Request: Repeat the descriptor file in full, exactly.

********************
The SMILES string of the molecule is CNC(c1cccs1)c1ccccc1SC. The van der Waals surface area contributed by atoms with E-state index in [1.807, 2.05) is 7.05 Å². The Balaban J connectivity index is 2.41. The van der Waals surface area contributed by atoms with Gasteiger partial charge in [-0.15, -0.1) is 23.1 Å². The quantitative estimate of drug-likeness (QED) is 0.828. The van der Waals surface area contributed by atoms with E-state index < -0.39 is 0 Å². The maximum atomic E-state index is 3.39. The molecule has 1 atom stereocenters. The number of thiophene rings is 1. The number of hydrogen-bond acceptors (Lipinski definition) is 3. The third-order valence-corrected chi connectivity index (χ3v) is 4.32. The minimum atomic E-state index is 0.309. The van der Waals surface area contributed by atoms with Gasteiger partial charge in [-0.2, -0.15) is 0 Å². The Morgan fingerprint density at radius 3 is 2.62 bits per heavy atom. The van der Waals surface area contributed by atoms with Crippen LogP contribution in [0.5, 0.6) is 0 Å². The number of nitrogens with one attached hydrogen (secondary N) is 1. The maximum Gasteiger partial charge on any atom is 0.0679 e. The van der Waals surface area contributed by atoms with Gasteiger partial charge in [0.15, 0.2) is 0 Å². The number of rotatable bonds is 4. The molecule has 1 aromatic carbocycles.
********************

The SMILES string of the molecule is CNC(c1cccs1)c1ccccc1SC. The van der Waals surface area contributed by atoms with E-state index in [1.807, 2.05) is 7.05 Å². The Balaban J connectivity index is 2.41. The van der Waals surface area contributed by atoms with Gasteiger partial charge in [-0.15, -0.1) is 23.1 Å². The quantitative estimate of drug-likeness (QED) is 0.828. The van der Waals surface area contributed by atoms with E-state index < -0.39 is 0 Å². The maximum atomic E-state index is 3.39. The molecule has 1 atom stereocenters. The number of thiophene rings is 1. The number of hydrogen-bond acceptors (Lipinski definition) is 3. The third-order valence-corrected chi connectivity index (χ3v) is 4.32. The minimum atomic E-state index is 0.309. The van der Waals surface area contributed by atoms with Gasteiger partial charge in [-0.2, -0.15) is 0 Å². The Morgan fingerprint density at radius 3 is 2.62 bits per heavy atom. The van der Waals surface area contributed by atoms with Crippen LogP contribution in [0.5, 0.6) is 0 Å². The number of nitrogens with one attached hydrogen (secondary N) is 1. The maximum Gasteiger partial charge on any atom is 0.0679 e. The van der Waals surface area contributed by atoms with Gasteiger partial charge in [0.15, 0.2) is 0 Å². The number of rotatable bonds is 4. The molecule has 1 aromatic carbocycles.